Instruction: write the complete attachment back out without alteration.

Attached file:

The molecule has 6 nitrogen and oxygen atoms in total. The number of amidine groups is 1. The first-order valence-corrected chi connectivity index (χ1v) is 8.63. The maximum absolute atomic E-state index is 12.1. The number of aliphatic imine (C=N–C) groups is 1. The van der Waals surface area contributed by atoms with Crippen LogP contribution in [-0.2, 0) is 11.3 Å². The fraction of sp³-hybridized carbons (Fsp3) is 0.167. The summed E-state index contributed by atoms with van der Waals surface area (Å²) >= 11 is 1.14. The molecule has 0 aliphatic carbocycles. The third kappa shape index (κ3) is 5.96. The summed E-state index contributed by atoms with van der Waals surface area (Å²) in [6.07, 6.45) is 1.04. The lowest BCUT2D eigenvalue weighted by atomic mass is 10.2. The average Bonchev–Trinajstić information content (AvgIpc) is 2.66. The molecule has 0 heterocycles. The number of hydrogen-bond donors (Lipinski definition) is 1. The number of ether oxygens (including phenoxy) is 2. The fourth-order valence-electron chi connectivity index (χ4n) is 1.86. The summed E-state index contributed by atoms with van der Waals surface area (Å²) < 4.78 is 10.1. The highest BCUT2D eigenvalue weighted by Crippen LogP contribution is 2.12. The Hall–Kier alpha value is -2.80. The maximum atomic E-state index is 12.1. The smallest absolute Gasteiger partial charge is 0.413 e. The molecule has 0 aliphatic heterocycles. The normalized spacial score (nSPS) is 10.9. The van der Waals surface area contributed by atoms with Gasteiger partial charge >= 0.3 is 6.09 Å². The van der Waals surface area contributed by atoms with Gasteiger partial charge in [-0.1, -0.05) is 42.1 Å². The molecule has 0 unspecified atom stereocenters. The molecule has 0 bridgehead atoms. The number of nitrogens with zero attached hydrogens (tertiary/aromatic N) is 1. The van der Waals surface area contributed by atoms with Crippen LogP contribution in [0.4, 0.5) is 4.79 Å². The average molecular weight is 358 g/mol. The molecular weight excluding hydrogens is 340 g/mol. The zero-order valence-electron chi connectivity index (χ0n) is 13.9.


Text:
The molecule has 6 nitrogen and oxygen atoms in total. The number of amidine groups is 1. The first-order valence-corrected chi connectivity index (χ1v) is 8.63. The maximum absolute atomic E-state index is 12.1. The number of aliphatic imine (C=N–C) groups is 1. The van der Waals surface area contributed by atoms with Crippen LogP contribution in [-0.2, 0) is 11.3 Å². The fraction of sp³-hybridized carbons (Fsp3) is 0.167. The summed E-state index contributed by atoms with van der Waals surface area (Å²) >= 11 is 1.14. The molecule has 0 aliphatic carbocycles. The third kappa shape index (κ3) is 5.96. The summed E-state index contributed by atoms with van der Waals surface area (Å²) in [6.07, 6.45) is 1.04. The lowest BCUT2D eigenvalue weighted by atomic mass is 10.2. The average Bonchev–Trinajstić information content (AvgIpc) is 2.66. The molecule has 0 heterocycles. The number of hydrogen-bond donors (Lipinski definition) is 1. The number of ether oxygens (including phenoxy) is 2. The fourth-order valence-electron chi connectivity index (χ4n) is 1.86. The summed E-state index contributed by atoms with van der Waals surface area (Å²) < 4.78 is 10.1. The highest BCUT2D eigenvalue weighted by Crippen LogP contribution is 2.12. The Hall–Kier alpha value is -2.80. The maximum atomic E-state index is 12.1. The smallest absolute Gasteiger partial charge is 0.413 e. The molecule has 0 aliphatic heterocycles. The normalized spacial score (nSPS) is 10.9. The van der Waals surface area contributed by atoms with Gasteiger partial charge >= 0.3 is 6.09 Å². The van der Waals surface area contributed by atoms with Gasteiger partial charge in [-0.1, -0.05) is 42.1 Å². The molecule has 0 unspecified atom stereocenters. The molecule has 0 bridgehead atoms. The number of nitrogens with zero attached hydrogens (tertiary/aromatic N) is 1. The van der Waals surface area contributed by atoms with Crippen LogP contribution in [0.4, 0.5) is 4.79 Å². The average molecular weight is 358 g/mol. The molecular weight excluding hydrogens is 340 g/mol. The zero-order valence-electron chi connectivity index (χ0n) is 13.9.